Studies suggest that the more decisions you make over the course of a day, the worse your decisions become—a phenomenon known as “decision fatigue.” In a now-famous study(1), researchers examined decisions made by parole board judges. These are professional decision makers whose job is to hear appeals from felons, confer amongst themselves, and come to an objective decision about whether to release the felon from prison.
The researchers wanted to know whether there was any correlation between the rulings and the time of day at which they occurred. To find out, they analyzed 1,112 judicial rulings from a period of 10 months.
The analysis revealed that at the beginning of each day, the judges granted parole to an average of 65 percent of offenders. But as they made more and more rulings over the course of a morning, the judges granted parole to fewer and fewer inmates, until the average percentage of favorable rulings dropped to nearly zero.
The act of making decisions, it seems, left the judges fatigued. And since granting release to an inmate requires carefully weighing the risk that they’ll commit another crime, the easiest thing for a weary brain to do is to do nothing, simply denying the inmate’s application and letting them remain in prison.
But after the judges ate lunch and returned to court rested and rejuvenated, their likelihood of granting favorable rulings surged back up to 65 percent. It’s not clear whether the judges’ renewed vigor was the result of eating food or just taking a break, but the researchers concluded that it was decision making, not just the passage of time, that had fatigued them.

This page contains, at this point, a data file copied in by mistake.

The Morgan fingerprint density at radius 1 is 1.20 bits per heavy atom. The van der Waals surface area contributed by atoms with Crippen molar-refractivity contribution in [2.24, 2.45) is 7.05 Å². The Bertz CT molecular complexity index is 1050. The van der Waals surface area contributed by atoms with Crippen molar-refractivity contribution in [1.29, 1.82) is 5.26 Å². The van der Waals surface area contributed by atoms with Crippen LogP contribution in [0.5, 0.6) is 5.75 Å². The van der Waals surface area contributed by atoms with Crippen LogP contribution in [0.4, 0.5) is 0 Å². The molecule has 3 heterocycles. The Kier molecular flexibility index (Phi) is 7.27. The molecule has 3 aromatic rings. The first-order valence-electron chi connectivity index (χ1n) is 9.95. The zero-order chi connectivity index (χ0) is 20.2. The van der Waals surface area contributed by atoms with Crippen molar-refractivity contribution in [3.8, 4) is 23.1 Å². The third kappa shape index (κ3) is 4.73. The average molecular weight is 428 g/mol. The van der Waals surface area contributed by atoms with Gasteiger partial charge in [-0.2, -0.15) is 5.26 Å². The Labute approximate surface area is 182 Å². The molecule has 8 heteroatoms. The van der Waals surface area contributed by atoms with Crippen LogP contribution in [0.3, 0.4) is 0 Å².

In related research(2), scientists investigated how decision fatigue affects consumer choices. Levav wanted to know how the fatiguing task of configuring the endless options on a new car would affect what car buyers chose. So he worked with car dealerships in Germany to manipulate the order in which a car’s configuration options were presented. When buyers had to decide whether they wanted expensive extras like rustproofing, was that decision presented to them before or after they’d had to page through 56 different paint shades to decide what color they wanted? The results showed that buyers made careful choices at the beginning, but as they fatigued, they became more and more likely to just settle for the default option, even if it was more expensive.
Other research supports the idea that brains tend to work better in the morning, before they’ve become fatigued by the choices of the day. Early risers tend to be more productive (N.B., this by itself doesn’t imply that late risers who get up early will become more productive).(3) Older adults have better cognitive performance and a greater ability to tune out distractions in the morning than in the afternoon.(4) And people even behave more ethically—engaging in less lying and cheating—in the morning, a phenomenon known as the “morning morality” effect.(5) Everything else being equal, it seems the best decisions are made in the morning.
1. Danziger, S., Levav, J., & Avnaim-Pesso, L. (2011). Extraneous factors in judicial decisions. Proceedings Of The National Academy Of Sciences, 108, 6889–6892.
2. Levav, J., Heitmann, M., Herrmann, A., & Iyengar, S. (2010). Order in product customization decisions: evidence from field experiments. Journal Of Political Economy, 118, 274–299.
3. Defend your research: the early bird really does get the worm. (2010). Harvard Business Review.
4. Anderson, J., Campbell, K., Amer, T., Grady, C., & Hasher, L. (2014). Timing is everything: age differences in the cognitive control network are modulated by time of day. Psychology and Aging, 29, 648–57.
5. Kouchaki, M. & Smith, I. (2013). The morning morality effect: the influence of time of day on unethical behavior. Psychological Science, 25, 95–102.